In addition, the subject and complement can exchange positions in these type of examples but not in sentences with predicative be. Sentence ((109)) has the same interpretation as sentence ((104)) and differs only in the positions of the subject and complement NP's. Similar sentences, with a predicative be, are shown in ((110)) and ((111)). In this case, the sentence with the exchanged NP's ((111)) is ungrammatical.
The non-predicative be in ((103)) and ((104)), also called EQUATIVE BE, patterns differently, both syntactically and semantically, from the predicative usage of be. Since these sentences are clearly not predicative, it is not desirable to have a tree structure that is anchored by the NP, AP, or PP, as we have in the predicative sentences. In addition to the conceptual problem, we would also need a mechanism to block raising verbs from adjoining into these sentences (while allowing them for true predicative phrases), and prevent these types of sentence from being embedded (again, while allowing them for true predicative phrases).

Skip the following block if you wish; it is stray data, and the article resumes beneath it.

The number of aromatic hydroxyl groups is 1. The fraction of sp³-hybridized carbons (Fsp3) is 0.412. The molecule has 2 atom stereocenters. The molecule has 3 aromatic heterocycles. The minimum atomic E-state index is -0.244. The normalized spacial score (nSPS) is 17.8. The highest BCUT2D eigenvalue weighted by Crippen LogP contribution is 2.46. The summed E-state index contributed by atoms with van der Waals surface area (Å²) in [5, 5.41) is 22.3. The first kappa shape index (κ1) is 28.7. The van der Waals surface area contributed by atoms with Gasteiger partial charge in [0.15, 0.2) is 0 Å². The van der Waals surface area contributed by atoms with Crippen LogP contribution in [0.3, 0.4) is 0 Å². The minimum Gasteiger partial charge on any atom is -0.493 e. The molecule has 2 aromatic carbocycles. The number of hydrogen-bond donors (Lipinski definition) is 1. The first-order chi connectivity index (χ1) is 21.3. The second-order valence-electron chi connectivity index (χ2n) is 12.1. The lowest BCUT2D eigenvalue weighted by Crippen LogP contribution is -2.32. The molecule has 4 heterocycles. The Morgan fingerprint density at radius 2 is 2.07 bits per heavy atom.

Although non-predicative be is not a raising verb, it does exhibit the auxiliary verb behavior set out in section 9.1.1. It inverts, contracts, and so forth, as seen in sentences ((112)) and ((113)), and therefore can not be associated with any existing tree family for main verbs. It requires a separate tree family that includes the tree for inversion. Figures 9.8(a) and 9.8(b) show the declarative and inverted trees, respectively, for equative be.